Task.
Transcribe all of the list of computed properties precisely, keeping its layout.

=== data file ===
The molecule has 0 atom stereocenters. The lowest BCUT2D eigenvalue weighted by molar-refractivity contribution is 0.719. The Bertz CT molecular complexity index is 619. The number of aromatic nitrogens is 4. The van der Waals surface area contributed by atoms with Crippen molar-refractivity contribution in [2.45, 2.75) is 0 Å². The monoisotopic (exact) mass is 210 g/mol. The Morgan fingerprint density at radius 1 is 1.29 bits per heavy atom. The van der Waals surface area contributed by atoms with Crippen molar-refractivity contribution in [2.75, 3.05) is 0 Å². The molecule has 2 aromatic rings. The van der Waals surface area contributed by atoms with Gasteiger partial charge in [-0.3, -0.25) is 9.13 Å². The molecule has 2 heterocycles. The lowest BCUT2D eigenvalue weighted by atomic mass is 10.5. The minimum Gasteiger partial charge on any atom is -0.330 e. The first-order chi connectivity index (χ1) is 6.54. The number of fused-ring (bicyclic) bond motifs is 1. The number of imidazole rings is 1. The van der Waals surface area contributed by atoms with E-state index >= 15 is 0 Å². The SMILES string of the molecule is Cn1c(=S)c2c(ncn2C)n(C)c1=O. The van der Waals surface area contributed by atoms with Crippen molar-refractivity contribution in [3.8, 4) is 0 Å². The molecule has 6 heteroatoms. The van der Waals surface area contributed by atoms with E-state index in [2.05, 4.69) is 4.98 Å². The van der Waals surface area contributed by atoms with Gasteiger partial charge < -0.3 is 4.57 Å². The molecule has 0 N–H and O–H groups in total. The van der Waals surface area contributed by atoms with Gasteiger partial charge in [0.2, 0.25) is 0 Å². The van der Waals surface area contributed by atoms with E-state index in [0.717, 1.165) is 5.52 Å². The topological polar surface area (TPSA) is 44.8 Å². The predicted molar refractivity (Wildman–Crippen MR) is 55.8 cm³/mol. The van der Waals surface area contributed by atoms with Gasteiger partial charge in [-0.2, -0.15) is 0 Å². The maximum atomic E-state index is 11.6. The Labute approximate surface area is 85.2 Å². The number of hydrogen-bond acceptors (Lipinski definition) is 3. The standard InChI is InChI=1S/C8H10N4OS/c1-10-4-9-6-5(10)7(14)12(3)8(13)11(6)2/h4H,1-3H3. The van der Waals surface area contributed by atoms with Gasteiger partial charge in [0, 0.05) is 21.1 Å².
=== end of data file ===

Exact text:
The molecule has 0 atom stereocenters. The lowest BCUT2D eigenvalue weighted by molar-refractivity contribution is 0.719. The Bertz CT molecular complexity index is 619. The number of aromatic nitrogens is 4. The van der Waals surface area contributed by atoms with Crippen molar-refractivity contribution in [2.45, 2.75) is 0 Å². The monoisotopic (exact) mass is 210 g/mol. The Morgan fingerprint density at radius 1 is 1.29 bits per heavy atom. The van der Waals surface area contributed by atoms with Crippen molar-refractivity contribution in [2.75, 3.05) is 0 Å². The molecule has 2 aromatic rings. The van der Waals surface area contributed by atoms with Gasteiger partial charge in [-0.3, -0.25) is 9.13 Å². The molecule has 2 heterocycles. The lowest BCUT2D eigenvalue weighted by atomic mass is 10.5. The minimum Gasteiger partial charge on any atom is -0.330 e. The first-order chi connectivity index (χ1) is 6.54. The number of fused-ring (bicyclic) bond motifs is 1. The number of imidazole rings is 1. The van der Waals surface area contributed by atoms with E-state index >= 15 is 0 Å². The SMILES string of the molecule is Cn1c(=S)c2c(ncn2C)n(C)c1=O. The van der Waals surface area contributed by atoms with Crippen molar-refractivity contribution in [3.8, 4) is 0 Å². The molecule has 6 heteroatoms. The van der Waals surface area contributed by atoms with E-state index in [2.05, 4.69) is 4.98 Å². The van der Waals surface area contributed by atoms with Gasteiger partial charge < -0.3 is 4.57 Å². The molecule has 0 N–H and O–H groups in total. The van der Waals surface area contributed by atoms with Gasteiger partial charge in [0.2, 0.25) is 0 Å². The van der Waals surface area contributed by atoms with E-state index in [0.717, 1.165) is 5.52 Å². The topological polar surface area (TPSA) is 44.8 Å². The predicted molar refractivity (Wildman–Crippen MR) is 55.8 cm³/mol. The van der Waals surface area contributed by atoms with Gasteiger partial charge in [-0.2, -0.15) is 0 Å². The maximum atomic E-state index is 11.6. The Labute approximate surface area is 85.2 Å². The number of hydrogen-bond acceptors (Lipinski definition) is 3. The standard InChI is InChI=1S/C8H10N4OS/c1-10-4-9-6-5(10)7(14)12(3)8(13)11(6)2/h4H,1-3H3. The van der Waals surface area contributed by atoms with Gasteiger partial charge in [0, 0.05) is 21.1 Å².